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Fertility Industry Sees Boon in China's Loosened One-Child Policy

FILE - Nurses show a pair of fraternal twins to their mother (bottom) after they were born at the IVF centre of a hospital in Xi'an, Shaanxi province.

This year saw China loosen its one-child policy, which for decades had prevented millions of families from expanding. The fertility industry abroad is responding to the possibility of scores of Chinese interested in having more children.

At the end of October, China’s government made the landmark decision to ease the country’s one child policy for the first time since it was implemented 35 years ago. All married couples in China are now allowed to have two children, and many in the fertility industry are predicting that China will become the world’s top market for in-vitro fertilization technologies.

“I can imagine that people who have actually conceived one child when they’re in their mid-30s many years ago might now be in their mid-40s. And even though they would prefer to have a child on their own they find that that is no longer possible,” said Luk Rombauts, a professor and doctor with Australia’s Monash IVF Group Limited.

Couples face bureaucratic hurdles when trying to conceive through IVF clinics in China. The Chinese government forbids gender selection and advanced fertility procedures.

Families also have to apply for birth licenses and provide proof of marriage before being treated. So increasingly China’s growing middle class is going abroad for fertility treatments to places like Australia, Thailand and the United States.

FILE - A child is wrapped up against the cold at a park in Beijing, China.
FILE - A child is wrapped up against the cold at a park in Beijing, China.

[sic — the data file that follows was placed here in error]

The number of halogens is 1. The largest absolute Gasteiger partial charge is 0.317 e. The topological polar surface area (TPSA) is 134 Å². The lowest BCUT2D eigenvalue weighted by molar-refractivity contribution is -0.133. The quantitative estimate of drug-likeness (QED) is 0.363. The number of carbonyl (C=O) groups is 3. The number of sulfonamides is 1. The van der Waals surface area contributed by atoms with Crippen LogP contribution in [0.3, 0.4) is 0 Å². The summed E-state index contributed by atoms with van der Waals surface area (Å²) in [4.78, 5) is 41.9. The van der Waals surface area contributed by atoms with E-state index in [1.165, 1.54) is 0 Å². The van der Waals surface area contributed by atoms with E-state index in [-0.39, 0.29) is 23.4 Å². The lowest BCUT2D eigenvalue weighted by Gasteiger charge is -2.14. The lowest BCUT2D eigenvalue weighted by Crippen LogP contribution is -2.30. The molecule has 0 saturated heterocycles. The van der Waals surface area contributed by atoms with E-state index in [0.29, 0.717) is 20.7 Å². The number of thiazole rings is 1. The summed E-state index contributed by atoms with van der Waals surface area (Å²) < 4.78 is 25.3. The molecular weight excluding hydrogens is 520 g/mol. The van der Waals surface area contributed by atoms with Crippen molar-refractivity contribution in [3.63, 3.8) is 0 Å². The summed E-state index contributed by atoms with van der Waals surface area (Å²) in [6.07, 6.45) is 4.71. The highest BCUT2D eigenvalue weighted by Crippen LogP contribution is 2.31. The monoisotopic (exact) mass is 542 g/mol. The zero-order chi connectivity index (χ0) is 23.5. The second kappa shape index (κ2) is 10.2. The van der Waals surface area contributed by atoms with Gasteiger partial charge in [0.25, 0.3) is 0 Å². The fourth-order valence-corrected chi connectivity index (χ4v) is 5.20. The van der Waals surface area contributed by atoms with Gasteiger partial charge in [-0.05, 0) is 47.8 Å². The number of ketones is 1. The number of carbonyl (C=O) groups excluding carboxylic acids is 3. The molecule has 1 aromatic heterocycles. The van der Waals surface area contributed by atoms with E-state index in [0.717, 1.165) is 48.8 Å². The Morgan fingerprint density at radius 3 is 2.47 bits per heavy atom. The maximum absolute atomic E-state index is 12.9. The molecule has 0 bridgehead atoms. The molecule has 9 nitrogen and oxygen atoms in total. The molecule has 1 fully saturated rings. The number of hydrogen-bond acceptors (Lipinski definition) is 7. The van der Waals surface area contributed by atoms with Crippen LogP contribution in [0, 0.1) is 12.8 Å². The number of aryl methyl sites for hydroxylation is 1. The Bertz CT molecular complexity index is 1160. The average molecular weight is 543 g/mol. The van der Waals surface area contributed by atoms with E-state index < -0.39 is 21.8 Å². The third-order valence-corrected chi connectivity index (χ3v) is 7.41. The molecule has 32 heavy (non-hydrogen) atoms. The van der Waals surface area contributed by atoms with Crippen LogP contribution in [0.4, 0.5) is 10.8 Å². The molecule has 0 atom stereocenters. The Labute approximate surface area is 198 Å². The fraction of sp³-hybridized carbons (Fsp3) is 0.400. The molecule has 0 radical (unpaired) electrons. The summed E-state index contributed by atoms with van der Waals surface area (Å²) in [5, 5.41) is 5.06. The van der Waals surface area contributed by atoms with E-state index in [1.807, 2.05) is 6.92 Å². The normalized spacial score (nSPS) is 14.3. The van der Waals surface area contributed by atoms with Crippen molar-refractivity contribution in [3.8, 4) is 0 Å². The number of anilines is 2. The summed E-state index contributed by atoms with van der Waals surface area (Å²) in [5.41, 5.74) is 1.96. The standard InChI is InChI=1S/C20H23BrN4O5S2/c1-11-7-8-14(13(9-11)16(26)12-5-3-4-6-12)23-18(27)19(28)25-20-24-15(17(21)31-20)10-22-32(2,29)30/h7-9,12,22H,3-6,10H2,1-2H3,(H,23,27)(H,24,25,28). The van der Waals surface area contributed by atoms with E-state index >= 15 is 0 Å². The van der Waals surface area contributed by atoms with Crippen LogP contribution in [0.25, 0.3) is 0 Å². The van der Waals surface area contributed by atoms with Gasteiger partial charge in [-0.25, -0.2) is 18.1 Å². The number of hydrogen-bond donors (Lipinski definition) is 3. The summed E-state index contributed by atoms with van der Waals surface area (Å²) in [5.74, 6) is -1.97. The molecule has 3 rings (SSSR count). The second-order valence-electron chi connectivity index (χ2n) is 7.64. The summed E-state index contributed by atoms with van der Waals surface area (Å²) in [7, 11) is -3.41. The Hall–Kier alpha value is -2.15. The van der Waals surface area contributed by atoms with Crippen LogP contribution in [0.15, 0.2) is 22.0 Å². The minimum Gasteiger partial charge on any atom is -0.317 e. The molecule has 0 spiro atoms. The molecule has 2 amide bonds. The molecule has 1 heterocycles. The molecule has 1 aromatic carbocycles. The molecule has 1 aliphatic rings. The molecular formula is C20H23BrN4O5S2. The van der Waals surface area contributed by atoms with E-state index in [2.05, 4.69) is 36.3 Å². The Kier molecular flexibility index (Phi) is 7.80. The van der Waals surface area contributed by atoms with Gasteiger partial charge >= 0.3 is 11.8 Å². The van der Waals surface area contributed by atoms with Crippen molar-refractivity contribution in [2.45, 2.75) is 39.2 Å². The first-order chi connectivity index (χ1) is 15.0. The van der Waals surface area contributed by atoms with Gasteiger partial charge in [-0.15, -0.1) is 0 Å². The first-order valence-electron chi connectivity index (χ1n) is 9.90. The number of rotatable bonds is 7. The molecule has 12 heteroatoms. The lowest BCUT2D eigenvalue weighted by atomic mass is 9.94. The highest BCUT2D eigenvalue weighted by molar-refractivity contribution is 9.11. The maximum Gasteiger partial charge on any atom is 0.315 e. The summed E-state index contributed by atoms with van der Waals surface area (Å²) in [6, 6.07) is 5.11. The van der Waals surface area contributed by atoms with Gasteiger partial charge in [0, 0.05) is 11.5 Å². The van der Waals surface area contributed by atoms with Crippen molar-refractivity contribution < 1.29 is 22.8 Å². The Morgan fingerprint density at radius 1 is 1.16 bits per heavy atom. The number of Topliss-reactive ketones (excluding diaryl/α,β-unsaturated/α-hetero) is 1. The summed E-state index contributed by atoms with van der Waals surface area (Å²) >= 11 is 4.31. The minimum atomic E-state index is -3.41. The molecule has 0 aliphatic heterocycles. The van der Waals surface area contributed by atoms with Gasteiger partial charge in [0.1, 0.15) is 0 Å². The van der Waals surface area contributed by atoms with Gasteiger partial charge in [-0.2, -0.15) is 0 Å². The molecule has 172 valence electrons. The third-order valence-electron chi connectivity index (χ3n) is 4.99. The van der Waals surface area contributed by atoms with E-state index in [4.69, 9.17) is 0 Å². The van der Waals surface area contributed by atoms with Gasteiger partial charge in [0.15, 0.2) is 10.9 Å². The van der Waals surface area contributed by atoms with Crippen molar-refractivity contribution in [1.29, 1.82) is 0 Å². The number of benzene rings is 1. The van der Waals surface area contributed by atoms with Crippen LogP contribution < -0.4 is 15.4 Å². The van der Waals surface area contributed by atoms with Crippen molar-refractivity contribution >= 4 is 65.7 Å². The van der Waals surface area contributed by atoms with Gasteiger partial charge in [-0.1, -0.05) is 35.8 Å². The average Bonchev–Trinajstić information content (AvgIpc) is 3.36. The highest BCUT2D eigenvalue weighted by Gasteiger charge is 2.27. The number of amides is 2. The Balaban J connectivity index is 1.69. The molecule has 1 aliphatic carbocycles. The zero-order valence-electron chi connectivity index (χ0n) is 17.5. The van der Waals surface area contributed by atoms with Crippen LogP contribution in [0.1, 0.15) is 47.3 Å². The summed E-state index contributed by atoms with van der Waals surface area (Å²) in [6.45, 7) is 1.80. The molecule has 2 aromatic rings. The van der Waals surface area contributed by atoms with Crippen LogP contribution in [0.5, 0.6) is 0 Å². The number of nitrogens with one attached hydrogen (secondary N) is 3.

James Marshall manages business development at Superior A.R.T., a fertility clinic in Thailand. He said the number of Chinese patients has nearly doubled over the last three years.

“As a percentage of our total patients it has risen from being about, maybe three years ago, maybe being about 15 percent to now being about 35 percent of our total patients,” said Marshall.

Clinics like Superior A.R.T. are changing their services to draw Chinese customers.

Marshall said Superior A.R.T. has hired Mandarin-speaking staff, begun publishing clinic brochures in Mandarin and sought affiliation with other hospitals and fertility clinics in China.

In doing so, overseas hospitals may be filling a gap left by an over-strapped health care system in the Chinese mainland, where just a few hundred clinics performed half a million IVF treatment cycles in 2013. That is compared to 200,000 IVF cycles performed in the United States during the same year.

Sue Channon, Group CEO of Virtus Health, headquartered in Sydney, Australia, said her company has seen increased interest from Chinese.

“There has certainly been an increase in inquiries from Chinese consumers, and also medical providers looking to partner with our Australian medical clinic. We have a very strong reputation in Australia for delivering very high quality and safe fertility services. Many of our doctors and staff in Australia speak Mandarin,” said Channon.

The horrors of China’s one child policy, such as forced abortions and sterilizations, may be soon replaced by a boom in the fertility industry, with foreign companies standing to benefit from the increased demand.